Thousands protest for 7th day against Burma's junta

About 5,000 Buddhist monks demonstrated against the military junta in Burma's largest city Sunday, cheered on by thousands of supporters.

Thousands of Buddhist monks demonstrated against the military junta in Burma for a seventh day on Sunday and were joined by thousands of civilians, who shouted their support for jailed pro-democracy leader Aung Sung Suu Kyi.

Buddhist monks march at Shwedagon Pagoda during a protest against the military government in Yangon, Myanmar, on Sunday. ((Associated Press))

About 5,000 monks marched from the famous Shwedagon Pagoda in Yangon to the nearby Sule Pagoda before passing the U.S. Embassy, witnesses said.

The protests, which began in Augustafter the government raised fuel prices, have so far been led by Suu Kyi's party faithful and other activists, but have continued to grow with the support of monks over the past week.

On Saturday, about 10,000 monks rallied to the cause in Mandalay in central Burma, also known as Myanmar. Suu Kyi greeted more than 500 monks who were unexpectedly allowed to pass a roadblock and gather outside her home.

The marchers chanted for around five minutes before she and two other women stepped out of a side door of her home, one witness said.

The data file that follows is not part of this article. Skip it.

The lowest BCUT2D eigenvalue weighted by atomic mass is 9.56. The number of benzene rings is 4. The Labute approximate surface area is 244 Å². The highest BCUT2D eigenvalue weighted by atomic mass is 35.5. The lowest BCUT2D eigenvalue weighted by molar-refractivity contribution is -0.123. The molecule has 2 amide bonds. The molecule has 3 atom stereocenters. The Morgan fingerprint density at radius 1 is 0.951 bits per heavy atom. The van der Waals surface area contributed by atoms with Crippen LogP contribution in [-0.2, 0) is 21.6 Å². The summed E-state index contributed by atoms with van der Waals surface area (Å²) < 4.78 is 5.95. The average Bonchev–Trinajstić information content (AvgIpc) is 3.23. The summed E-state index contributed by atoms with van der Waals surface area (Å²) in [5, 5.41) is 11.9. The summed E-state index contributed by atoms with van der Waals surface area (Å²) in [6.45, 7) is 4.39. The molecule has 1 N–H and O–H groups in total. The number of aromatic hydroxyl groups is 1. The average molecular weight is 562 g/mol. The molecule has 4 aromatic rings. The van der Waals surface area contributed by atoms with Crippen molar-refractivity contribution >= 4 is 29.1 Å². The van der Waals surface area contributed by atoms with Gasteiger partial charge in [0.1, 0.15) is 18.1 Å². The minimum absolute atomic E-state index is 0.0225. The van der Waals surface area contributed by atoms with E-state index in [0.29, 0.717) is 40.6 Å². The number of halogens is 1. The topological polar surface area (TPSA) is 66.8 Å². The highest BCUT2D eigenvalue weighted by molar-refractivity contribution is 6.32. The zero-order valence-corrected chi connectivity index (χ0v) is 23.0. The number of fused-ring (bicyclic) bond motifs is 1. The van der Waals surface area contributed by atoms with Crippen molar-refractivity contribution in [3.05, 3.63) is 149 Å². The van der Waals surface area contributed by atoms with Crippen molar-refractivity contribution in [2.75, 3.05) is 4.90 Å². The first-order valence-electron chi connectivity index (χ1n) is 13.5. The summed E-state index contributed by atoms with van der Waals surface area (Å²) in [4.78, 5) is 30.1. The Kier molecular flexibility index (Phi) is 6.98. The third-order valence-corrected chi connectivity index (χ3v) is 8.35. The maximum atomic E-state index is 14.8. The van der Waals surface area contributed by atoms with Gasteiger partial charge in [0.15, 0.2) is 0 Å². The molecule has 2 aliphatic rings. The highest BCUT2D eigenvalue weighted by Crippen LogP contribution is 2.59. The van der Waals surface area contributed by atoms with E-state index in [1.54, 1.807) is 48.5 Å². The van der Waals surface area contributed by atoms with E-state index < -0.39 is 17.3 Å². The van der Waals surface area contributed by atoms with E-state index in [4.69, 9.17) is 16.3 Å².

Unable to hold back her tears, Suu Kyi waved to the monks and their supporters as they paused outside the gates to chant prayers for peace.

The 62-year-old Nobel Peace Prize laureate has spent nearly 12 of the past 18 years under house arrest.

On Sunday, about 10,000 supporters followed the monks in Rangoon, forming a human chain along the route as protection.About 150 nuns joined the march.

Another 300 monks held a prayer vigil in a town in Magway, north of Rangoon.

Burma's military rulers have rarely hesitated to use force to put down dissent, but this time the regime seems fearful of the public's reaction if it deals too harshly with the monks, said Ko Aye Chan Naing with the group Democratic Voice of Burma.

"It's a dilemma for the government. If they use violence, that will obviously escalate the demonstrations," he said. "If they don't crack down, that will also increase the demonstrations."

The current government came to power in 1988 after brutally suppressing mass pro-democracy demonstrations.

With files from the Associated Press